The Untold Cost Of Uninsured Death
A Cold Look Into The Cost Of Dying Now and Why Having Burial Insurance Will Help

            Death is something that all of us have to think about seriously.  Planning for your death is necessary because of the simple reason that all of us are going to die eventually.  In this article, we will be giving you an idea of how much it costs to die in the U.S. right now.  This article aims to give readers a clearer view of the impact of death related to how much it costs.  I am not used to writing painful articles but it is prudent to stare this issue in the face. Because in the end, it is better to plan for it to protect ourselves and our loved ones if death comes unexpectedly.

              If numbers are the only judge, the average cost of burial in the U.S. is around $10,000 today.  In fact, the cost of burial has been growing faster than the Overall Consumer Price Index from the last 30 years.  If it is going to be a difficult and costly matter to spend on burial today, it will be more difficult and costly in the future.  Funeral prices, like everything else, will increase with inflation after all.

              However, the cost of dying does not just involve burial.  Medical bills need to be settled after death.  Insurance usually covers most or all of the medical cost of the deceased.  But in the case of the uninsured, these medical bills have to be paid somehow. COVID-19 medical cost for instance ranges between $51,000 and $78,000.  If critical care is involved like in most of the cases that led to death then the cost is on the higher side.  The cost of settling medical bills due to accidental death is lower.  This is because usually a third party can be sought to settle most of these.  The average cost of medical treatment due to a car accident, for instance, is around $21,000.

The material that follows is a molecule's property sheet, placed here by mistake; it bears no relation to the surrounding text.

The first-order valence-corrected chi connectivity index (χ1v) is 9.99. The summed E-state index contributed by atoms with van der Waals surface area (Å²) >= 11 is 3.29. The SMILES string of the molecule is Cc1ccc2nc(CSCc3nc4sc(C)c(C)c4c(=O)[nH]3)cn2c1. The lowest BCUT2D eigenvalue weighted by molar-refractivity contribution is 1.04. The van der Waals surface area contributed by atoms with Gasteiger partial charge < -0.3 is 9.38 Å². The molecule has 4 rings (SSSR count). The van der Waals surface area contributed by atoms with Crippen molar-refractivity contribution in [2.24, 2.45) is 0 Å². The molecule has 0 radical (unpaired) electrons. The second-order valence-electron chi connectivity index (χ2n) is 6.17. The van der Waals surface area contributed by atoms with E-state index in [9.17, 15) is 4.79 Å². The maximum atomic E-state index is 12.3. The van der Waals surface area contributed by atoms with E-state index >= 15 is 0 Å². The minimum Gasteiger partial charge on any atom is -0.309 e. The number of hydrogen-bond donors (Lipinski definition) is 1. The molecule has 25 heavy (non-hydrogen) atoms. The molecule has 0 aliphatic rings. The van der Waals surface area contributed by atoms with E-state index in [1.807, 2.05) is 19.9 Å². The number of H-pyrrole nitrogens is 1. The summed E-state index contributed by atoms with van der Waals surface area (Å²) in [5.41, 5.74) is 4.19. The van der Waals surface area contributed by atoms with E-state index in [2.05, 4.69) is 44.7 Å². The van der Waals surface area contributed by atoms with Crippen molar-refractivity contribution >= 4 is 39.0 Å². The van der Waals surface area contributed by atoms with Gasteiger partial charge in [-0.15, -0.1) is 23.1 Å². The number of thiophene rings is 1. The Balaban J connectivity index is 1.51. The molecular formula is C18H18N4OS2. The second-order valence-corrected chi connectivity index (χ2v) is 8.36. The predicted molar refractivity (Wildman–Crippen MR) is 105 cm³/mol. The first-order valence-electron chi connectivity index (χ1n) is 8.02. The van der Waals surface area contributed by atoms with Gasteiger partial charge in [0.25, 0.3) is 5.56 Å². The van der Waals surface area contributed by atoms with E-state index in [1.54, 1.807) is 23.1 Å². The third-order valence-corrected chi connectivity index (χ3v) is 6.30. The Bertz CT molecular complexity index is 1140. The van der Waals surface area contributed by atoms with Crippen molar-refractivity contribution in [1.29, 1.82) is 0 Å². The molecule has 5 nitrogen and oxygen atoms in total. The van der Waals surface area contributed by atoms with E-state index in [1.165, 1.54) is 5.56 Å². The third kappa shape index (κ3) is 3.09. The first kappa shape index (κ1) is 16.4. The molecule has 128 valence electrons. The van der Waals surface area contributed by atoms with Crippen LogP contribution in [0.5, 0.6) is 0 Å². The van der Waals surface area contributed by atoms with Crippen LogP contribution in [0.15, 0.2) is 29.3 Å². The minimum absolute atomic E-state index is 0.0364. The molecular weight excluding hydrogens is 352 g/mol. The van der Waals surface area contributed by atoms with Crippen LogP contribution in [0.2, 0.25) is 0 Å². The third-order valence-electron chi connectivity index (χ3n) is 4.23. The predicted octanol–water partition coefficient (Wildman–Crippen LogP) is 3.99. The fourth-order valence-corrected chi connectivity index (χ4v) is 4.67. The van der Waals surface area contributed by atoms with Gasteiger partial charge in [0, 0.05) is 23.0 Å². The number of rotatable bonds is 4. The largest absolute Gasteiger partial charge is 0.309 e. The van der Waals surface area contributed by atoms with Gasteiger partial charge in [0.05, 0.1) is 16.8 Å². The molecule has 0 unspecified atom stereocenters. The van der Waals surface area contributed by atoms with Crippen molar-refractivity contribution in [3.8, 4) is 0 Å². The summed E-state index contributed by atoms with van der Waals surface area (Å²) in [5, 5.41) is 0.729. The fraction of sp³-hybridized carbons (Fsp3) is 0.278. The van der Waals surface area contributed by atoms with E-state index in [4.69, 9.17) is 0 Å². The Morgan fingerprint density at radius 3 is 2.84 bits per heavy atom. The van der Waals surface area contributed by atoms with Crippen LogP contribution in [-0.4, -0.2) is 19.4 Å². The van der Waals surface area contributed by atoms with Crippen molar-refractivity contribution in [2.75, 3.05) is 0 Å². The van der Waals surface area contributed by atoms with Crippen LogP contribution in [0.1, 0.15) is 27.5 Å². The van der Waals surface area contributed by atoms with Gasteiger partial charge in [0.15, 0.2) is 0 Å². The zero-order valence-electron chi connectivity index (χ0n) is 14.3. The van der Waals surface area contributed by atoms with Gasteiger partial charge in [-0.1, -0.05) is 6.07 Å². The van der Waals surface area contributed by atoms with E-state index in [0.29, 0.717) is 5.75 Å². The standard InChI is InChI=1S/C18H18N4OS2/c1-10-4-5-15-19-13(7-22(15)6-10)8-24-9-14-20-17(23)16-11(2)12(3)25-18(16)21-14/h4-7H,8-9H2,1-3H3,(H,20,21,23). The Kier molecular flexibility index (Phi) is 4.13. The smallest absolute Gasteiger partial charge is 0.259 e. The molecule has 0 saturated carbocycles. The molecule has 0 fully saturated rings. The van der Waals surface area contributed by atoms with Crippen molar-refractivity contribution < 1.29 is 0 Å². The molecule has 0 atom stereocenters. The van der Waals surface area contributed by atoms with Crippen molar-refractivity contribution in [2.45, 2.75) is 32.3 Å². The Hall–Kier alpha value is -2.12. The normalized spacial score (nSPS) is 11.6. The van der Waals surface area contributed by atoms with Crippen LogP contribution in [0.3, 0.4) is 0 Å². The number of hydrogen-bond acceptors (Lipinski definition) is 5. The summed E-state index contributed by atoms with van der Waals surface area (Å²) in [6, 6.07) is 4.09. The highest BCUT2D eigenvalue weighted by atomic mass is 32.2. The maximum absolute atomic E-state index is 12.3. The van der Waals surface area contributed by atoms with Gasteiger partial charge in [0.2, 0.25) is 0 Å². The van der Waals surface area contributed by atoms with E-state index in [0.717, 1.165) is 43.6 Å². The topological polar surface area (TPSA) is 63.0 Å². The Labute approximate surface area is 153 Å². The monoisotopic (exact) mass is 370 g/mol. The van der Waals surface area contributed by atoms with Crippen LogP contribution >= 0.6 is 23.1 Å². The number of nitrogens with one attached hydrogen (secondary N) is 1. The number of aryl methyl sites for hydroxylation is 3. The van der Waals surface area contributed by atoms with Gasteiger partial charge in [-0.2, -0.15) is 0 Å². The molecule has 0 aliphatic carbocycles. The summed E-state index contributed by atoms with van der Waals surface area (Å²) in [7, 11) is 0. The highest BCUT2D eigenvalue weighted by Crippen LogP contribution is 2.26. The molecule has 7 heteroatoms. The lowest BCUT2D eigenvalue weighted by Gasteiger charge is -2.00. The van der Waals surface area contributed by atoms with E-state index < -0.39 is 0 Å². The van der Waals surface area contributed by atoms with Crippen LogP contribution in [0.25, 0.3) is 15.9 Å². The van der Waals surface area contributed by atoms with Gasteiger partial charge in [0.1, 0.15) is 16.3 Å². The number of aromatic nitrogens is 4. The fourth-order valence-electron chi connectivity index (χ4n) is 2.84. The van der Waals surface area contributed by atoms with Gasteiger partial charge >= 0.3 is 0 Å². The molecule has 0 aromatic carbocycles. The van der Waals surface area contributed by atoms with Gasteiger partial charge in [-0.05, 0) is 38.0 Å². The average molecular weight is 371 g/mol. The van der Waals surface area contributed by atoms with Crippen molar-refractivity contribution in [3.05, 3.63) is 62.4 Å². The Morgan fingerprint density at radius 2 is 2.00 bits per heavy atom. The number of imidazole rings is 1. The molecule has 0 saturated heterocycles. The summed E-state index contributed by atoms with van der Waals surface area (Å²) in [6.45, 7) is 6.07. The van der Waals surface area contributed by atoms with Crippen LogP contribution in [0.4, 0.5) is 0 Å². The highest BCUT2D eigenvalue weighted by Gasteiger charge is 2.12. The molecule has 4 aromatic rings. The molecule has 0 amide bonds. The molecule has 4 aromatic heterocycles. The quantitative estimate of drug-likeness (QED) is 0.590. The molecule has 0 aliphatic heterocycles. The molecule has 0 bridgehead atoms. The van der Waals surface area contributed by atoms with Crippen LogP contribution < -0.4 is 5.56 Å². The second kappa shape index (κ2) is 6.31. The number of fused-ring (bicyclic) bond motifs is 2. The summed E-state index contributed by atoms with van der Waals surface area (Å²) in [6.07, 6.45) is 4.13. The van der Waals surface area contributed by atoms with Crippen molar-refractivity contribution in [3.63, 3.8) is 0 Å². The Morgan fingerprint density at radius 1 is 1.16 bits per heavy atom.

The Cost of Settling Medical Bills After Death:

              If you die in a hospital or after a long illness there is a good chance you will leave unpaid medical expenses that you will need to settle.  For the uninsured, the family will have to find a way to settle these medical debts.  The responsibility of your family to repay medical debt depends on state laws and how much your estate can cover the debt.